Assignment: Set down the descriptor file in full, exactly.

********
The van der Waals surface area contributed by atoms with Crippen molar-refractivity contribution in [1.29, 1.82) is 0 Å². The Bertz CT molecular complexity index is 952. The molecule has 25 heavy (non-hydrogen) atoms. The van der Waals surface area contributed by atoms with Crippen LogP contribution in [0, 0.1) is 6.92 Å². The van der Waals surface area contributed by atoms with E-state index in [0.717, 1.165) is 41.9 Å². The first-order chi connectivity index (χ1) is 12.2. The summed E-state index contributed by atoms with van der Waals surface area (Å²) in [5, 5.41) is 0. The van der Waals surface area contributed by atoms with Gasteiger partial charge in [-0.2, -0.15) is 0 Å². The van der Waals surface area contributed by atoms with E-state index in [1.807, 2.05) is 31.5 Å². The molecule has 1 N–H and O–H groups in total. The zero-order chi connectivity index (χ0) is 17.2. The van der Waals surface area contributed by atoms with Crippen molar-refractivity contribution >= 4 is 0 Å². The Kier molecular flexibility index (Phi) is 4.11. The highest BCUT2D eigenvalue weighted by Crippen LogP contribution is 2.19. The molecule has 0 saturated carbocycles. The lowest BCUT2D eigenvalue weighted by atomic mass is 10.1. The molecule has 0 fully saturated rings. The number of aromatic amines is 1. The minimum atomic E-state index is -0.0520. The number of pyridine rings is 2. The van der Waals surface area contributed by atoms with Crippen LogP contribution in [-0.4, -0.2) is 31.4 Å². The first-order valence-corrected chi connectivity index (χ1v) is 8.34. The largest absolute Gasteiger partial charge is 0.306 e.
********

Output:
The van der Waals surface area contributed by atoms with Crippen molar-refractivity contribution in [1.29, 1.82) is 0 Å². The Bertz CT molecular complexity index is 952. The molecule has 25 heavy (non-hydrogen) atoms. The van der Waals surface area contributed by atoms with Crippen LogP contribution in [0, 0.1) is 6.92 Å². The van der Waals surface area contributed by atoms with E-state index in [0.717, 1.165) is 41.9 Å². The first-order chi connectivity index (χ1) is 12.2. The summed E-state index contributed by atoms with van der Waals surface area (Å²) in [5, 5.41) is 0. The van der Waals surface area contributed by atoms with Gasteiger partial charge in [-0.2, -0.15) is 0 Å². The van der Waals surface area contributed by atoms with E-state index in [1.807, 2.05) is 31.5 Å². The molecule has 1 N–H and O–H groups in total. The zero-order chi connectivity index (χ0) is 17.2. The van der Waals surface area contributed by atoms with Crippen molar-refractivity contribution >= 4 is 0 Å². The Kier molecular flexibility index (Phi) is 4.11. The highest BCUT2D eigenvalue weighted by Crippen LogP contribution is 2.19. The molecule has 0 saturated carbocycles. The lowest BCUT2D eigenvalue weighted by atomic mass is 10.1. The molecule has 0 fully saturated rings. The number of aromatic amines is 1. The minimum atomic E-state index is -0.0520. The number of pyridine rings is 2. The van der Waals surface area contributed by atoms with Crippen LogP contribution in [-0.4, -0.2) is 31.4 Å². The first-order valence-corrected chi connectivity index (χ1v) is 8.34. The largest absolute Gasteiger partial charge is 0.306 e.